In both ways they will use a bank. Saving in a bank is better because the bank pays interests to your saving deposit so you will earn a little or at least compensate for inflation. Similarly, you will go to the bank if you want to get a loan (the only exception being people that have nice, wealthy uncles).

This fact, that there are always people who want to save and people who want to get loan, makes banking possible. Bank, basically, uses money deposited on saving accounts and offers it to people that want loans. In some way, we could say that bank “reuses money” or that bank “enables more efficient money usage”.

But this thing about banking gets even more interesting. You probably noticed that you don’t need a bank for actions I just described above. Every one of us alone could offer some of their saved money to other people that want loans (plus earn some interests, sure). Why do we need banks at all? Notice that if I lend some of my money to somebody else, then I simply cannot use that money myself as long as I don’t get it returned. But the bank can do it better – the bank can make a promise that it will return us our savings in full at any moment we want (whenever we need our money).

How can a bank promise something like this if our money is already lent to other people? Well simply, the bank plays a statistical game – the bank hopes that not all of its clients will want their deposits back at the same day, so a bank only have to have some small amount of savings held back and everything else can be lent out.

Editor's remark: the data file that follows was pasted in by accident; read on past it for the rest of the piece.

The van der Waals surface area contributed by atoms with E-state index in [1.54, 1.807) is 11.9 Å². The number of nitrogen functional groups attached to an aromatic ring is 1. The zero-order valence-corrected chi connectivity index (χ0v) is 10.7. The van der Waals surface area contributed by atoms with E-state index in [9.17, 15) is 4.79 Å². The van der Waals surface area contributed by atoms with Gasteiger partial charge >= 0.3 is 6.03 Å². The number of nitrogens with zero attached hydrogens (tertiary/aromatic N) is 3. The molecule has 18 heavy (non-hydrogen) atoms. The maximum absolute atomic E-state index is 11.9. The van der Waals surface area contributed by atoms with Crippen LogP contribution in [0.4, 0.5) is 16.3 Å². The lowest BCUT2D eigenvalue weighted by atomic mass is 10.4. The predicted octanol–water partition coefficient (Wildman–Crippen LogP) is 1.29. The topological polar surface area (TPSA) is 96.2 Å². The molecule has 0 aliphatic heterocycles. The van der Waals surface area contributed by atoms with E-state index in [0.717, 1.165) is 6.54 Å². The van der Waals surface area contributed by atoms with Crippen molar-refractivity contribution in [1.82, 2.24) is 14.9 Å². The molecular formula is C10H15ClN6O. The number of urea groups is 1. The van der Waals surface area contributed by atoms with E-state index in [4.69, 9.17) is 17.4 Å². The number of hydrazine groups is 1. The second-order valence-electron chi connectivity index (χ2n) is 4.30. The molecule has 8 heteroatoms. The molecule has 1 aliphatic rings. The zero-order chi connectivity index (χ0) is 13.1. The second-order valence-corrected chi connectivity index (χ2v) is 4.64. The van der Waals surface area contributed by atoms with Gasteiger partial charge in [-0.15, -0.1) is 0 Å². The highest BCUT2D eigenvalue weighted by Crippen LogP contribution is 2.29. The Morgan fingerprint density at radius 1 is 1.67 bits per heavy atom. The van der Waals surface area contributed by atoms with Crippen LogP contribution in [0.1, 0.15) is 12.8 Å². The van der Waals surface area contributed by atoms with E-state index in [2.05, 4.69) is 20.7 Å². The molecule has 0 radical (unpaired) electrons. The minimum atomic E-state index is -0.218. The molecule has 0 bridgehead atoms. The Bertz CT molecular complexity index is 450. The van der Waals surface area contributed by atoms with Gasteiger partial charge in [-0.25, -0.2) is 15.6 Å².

This fact, that a bank can return us our saved money at any moment we want, but still can offer a major part of it to other people is a new quality that banks produce – and it is a very important fact. It is important because if we can get our money back whenever we want then we will have the feeling that we really own that money. But not only that we will have that feeling – we will also act like money owners (we will allow our selves an impulse shopping for example).

However, please notice that not only people who have saving deposits in banks feel that they have the money for spending. People that got the loans also feel like they really have the money for spending. Whooow! They both simultaneously feel and act like they have money… But it gets even more charming… once a farmer that got the loan for his new combine buys the combine, its money goes to combine seller. Now the combine seller deposits the received money right into some bank – and this bank is now ready to lend it further repeating the cycle. Whooow! This is called “money multiplier”.

Banks, when present in an economy, perform in the way that they multiply overall money supply on the market. In a sense we could say, “banks produce money”. Money produced this way is not fake money. The money supply simply increases and this is all real money – we all that have that money feel and act as if we have the real money and therefore this is the real money. I like to say that banking makes for more efficient usage of money and this is presented as increased money supply.